Glaucoma is an umbrella term for a group of optic neuropathies that share the common thread of loss of neuronal tissue with development of a distinctive pattern of visual field defects. In this short lecture, first in the “1 Slide, 5 Minutes” series, Dr. Kahook talks about glaucoma in-general. While this introductory presentation is primarily aimed at patients, medical students and residents, it provides a nice summary of a common condition and serves as the foundation for the remainder of this series of short lectures.
Speaker: Dr. Malik Y. Kahook, Professor of Ophthalmology, University of Colorado, USA
Dr. Kahook: Welcome to a new series called “1 Slide in 5 Minutes” where we will present no more than one content slide and will always keep it at 5 minutes or less. The first question to start with is maybe a bit too ambitious, “What is Glaucoma?” The answer is intended to be appropriate for patients, medical students and residents.
Glaucoma is a general or “umbrella” term that we use to cover a group of diseases that share the common clinical picture of characteristic optic nerve “cupping” with distinctive patterns of visual field loss. The optic nerve ”cupping” is an expansion of the internal optic nerve head void that occurs secondary to the loss of ganglion cell axons (think of them as straws that extend from cells on the retina) that leave the eye through the opening in the sclera in the back of the eye. We diagnose glaucoma though optic nerve head exam looking at the size of the cup and width of the neuroretinal rim as well as other features of the optic nerve (see the 5Rs lecture on www.keogt.com). We also utilize optical coherence tomography (or OCT) to objectively measure the thickness of the retinal nerve fiber layer and other features of the back of the eye (macula and more recently OCT-A). OCT allows for measuring RNFL thickness as well as many features of the nerce (size, neuroretinal rim, etc) and also allows for macular scans that can be a piece to the puzzle when diagnosing and following progression of glaucoma. Visual field testing to look for the distinct visual field defects that are characteristic of glaucoma (including nasal steps (with superior nasal steps most common, arcuate scotomas and, unfortunately, in some cases paracentral and central scotomas. The pattern of the HVF scotoma follows the pattern of the ganglion cell loss giving glaucoma the characteristic defects that are part of the definition of the disease. (see the HVF chapter in www.KEOGT.com). It should be noted that the findings between ONH exam, HVF and OCT are frequently asynchronous and HVF deficits may lag findings on ONH exam and RNFL OCT in which case we refer to the stage of disease as “pre-perimetric” glaucoma meaning it has not manifested on the more subjective HVF perimetry but can be identified objectively by examination.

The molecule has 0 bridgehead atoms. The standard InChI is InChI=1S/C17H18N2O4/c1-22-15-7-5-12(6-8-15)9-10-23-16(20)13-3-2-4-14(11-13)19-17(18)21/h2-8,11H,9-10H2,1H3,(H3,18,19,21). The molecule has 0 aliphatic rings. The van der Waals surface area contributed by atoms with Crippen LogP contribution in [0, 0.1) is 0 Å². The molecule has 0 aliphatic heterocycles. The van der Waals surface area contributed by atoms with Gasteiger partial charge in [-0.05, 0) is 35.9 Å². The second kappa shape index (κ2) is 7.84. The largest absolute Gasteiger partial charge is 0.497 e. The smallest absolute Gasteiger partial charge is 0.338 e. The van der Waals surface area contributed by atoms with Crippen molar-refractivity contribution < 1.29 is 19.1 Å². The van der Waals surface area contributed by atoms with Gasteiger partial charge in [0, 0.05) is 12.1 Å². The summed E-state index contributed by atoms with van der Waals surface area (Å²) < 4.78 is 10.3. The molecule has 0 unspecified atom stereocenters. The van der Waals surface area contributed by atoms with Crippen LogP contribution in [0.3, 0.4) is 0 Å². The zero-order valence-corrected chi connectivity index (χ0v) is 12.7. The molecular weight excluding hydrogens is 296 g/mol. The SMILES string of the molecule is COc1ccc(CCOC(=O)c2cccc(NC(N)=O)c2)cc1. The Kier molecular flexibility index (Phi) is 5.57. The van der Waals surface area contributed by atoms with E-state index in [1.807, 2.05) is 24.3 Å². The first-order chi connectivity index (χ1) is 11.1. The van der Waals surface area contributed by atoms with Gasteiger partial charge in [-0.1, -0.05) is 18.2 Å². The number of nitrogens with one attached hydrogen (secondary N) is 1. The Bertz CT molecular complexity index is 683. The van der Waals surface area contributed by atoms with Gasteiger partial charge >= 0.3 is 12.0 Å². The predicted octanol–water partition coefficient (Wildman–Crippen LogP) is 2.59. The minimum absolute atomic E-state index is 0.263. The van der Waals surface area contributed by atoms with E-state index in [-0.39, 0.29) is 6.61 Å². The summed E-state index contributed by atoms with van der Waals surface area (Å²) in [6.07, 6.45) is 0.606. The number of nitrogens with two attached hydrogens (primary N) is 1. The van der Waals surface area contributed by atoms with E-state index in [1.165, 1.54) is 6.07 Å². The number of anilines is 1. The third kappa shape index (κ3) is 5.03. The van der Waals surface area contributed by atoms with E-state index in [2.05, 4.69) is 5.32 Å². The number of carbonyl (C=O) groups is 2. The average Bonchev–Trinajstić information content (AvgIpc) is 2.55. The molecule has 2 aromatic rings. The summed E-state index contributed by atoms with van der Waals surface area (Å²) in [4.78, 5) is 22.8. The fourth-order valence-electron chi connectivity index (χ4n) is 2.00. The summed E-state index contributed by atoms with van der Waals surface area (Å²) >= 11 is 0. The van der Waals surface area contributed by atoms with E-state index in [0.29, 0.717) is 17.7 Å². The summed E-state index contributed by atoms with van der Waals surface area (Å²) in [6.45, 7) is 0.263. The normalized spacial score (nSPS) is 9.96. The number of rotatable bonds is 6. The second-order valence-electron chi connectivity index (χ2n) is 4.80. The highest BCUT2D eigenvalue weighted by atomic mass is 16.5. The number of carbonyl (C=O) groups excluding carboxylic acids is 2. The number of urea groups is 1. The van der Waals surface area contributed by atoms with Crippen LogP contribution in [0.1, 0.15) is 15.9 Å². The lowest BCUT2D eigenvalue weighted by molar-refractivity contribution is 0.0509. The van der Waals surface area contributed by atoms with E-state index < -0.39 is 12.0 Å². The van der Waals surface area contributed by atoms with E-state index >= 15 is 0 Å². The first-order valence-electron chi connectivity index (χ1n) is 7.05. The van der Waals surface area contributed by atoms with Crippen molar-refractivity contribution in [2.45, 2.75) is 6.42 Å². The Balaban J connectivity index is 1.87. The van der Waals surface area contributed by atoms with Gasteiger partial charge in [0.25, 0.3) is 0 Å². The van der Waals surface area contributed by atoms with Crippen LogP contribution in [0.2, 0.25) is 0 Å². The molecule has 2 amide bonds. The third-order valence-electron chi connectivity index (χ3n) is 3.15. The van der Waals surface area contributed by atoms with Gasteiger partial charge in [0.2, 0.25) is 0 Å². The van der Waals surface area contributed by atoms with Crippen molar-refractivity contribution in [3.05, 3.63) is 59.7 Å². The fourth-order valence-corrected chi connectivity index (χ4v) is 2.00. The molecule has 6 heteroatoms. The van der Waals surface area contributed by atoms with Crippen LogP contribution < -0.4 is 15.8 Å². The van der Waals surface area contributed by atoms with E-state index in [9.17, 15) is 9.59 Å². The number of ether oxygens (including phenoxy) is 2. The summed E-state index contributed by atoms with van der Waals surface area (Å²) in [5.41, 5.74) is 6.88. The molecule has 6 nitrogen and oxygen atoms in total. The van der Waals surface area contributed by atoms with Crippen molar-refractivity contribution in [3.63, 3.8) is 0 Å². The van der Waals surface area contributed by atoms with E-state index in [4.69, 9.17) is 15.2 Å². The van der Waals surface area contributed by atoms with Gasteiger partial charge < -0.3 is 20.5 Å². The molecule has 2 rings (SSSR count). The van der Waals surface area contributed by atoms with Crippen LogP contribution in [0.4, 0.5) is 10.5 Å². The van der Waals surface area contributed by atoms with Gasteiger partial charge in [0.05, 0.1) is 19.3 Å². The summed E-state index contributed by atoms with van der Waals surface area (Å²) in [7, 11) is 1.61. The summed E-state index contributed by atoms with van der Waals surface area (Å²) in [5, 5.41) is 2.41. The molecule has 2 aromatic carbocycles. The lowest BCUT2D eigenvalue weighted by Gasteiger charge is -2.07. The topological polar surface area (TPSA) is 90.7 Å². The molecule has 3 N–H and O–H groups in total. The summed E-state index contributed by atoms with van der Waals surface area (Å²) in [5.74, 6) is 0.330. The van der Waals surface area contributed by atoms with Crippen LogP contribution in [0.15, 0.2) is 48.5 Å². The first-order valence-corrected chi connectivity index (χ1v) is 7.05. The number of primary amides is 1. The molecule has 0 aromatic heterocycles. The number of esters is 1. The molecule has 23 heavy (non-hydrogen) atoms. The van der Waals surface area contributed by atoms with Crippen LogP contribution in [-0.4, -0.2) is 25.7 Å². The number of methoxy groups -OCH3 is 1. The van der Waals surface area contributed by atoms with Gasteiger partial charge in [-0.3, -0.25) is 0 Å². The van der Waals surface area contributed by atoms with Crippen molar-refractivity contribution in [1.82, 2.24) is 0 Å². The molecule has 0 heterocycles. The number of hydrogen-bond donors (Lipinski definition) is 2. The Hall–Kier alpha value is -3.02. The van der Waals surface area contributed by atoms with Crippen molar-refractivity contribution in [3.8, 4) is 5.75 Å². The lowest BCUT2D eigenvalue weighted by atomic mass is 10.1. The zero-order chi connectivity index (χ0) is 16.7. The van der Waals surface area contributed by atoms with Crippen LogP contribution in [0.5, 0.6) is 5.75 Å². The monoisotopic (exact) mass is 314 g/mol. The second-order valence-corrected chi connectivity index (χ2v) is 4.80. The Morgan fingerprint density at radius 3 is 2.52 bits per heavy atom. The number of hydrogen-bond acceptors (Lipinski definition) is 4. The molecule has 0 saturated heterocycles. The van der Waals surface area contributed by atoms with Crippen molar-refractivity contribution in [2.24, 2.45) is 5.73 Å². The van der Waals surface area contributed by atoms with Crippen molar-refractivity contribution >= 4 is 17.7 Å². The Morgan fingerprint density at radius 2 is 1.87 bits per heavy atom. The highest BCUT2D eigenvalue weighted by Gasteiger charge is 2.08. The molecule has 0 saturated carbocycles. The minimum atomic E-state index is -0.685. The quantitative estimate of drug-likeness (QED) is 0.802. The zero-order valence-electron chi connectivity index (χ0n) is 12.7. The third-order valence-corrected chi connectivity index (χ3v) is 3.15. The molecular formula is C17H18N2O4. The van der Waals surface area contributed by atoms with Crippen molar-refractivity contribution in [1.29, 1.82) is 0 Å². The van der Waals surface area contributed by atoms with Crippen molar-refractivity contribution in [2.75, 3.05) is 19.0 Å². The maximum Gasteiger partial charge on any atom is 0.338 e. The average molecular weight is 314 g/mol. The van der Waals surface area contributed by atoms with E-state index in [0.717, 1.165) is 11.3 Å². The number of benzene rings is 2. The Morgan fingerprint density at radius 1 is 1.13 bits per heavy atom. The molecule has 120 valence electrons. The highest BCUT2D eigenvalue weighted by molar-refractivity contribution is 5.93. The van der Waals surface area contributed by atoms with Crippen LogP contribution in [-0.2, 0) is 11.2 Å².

In the distant past, glaucoma was thought to be a disease of elevated pressure in the eye (or intraocular pressure-IOP), however, we now know that glaucoma can happen at what was thought to be “normal” pressure (10-21mmHg) and we no longer use IOP as part of our definition of glaucoma. About 75% of my patients in Colorado have “normal pressure”.
Still, intraocular pressure is an important risk factor for glaucoma and is the only modifiable risk factor that we can do something about. We treat glaucoma with drops that decrease fluid production (beta blockers and carbonic anhydrase inhibitors) or increase outflow of fluid from the eye (like the prostaglandin analogs and rho kinase inhibitors). Our goal with treatment is to decrease pressure by 25-30% from baseline as a simple rule. We can also use oral medications (like acetazolamide and methazolamide) to decrease IOP. Lasers can be used to increase outflow (laser trabeculoplasty-SLT) or decrease inflow (like mpCPC and CPC). Finally, we can use various surgical approaches to decrease pressure when needed (see www.KEOGT.com for a full discussion of surgical interventions).
When measuring IOP, it is important to take diurnal (day time) and nocturnal (night time) fluctuations into account. Pressure is highest in the early morning hours and many patients might have higher pressures outside of normal office hours (making us believe the IOP is within normal range when it often is not). There are other factors that contribute to glaucomatous optic neuropathy (for example age, ethnicity, myopia, genetics, family history) that should be taken into account. Research continues to explore the effects of IOP independent factors such as immunologic causes as well as ocular blood flow connections to advancing disease (despite what appears to be well controlled IOP) all of which remain poorly characterized to date. In summary, glaucoma is a disease of the optic nerve that results in loss of ganglion cells and thinning of the optic nerve neuroretinal rim (producing cupping). The neve damage leads to characteristic patterns of visual field loss usually sparing the central visual field until advanced disease stages. Treatment is focused on lowering IOP but many other “pressure independent factors” are at play and we continue to research other ways to preserve vision with potential for both neuroprotection as well as aspirational hopes to reverse diseased nerves in the future. Thank you for your time.
May 04, 2021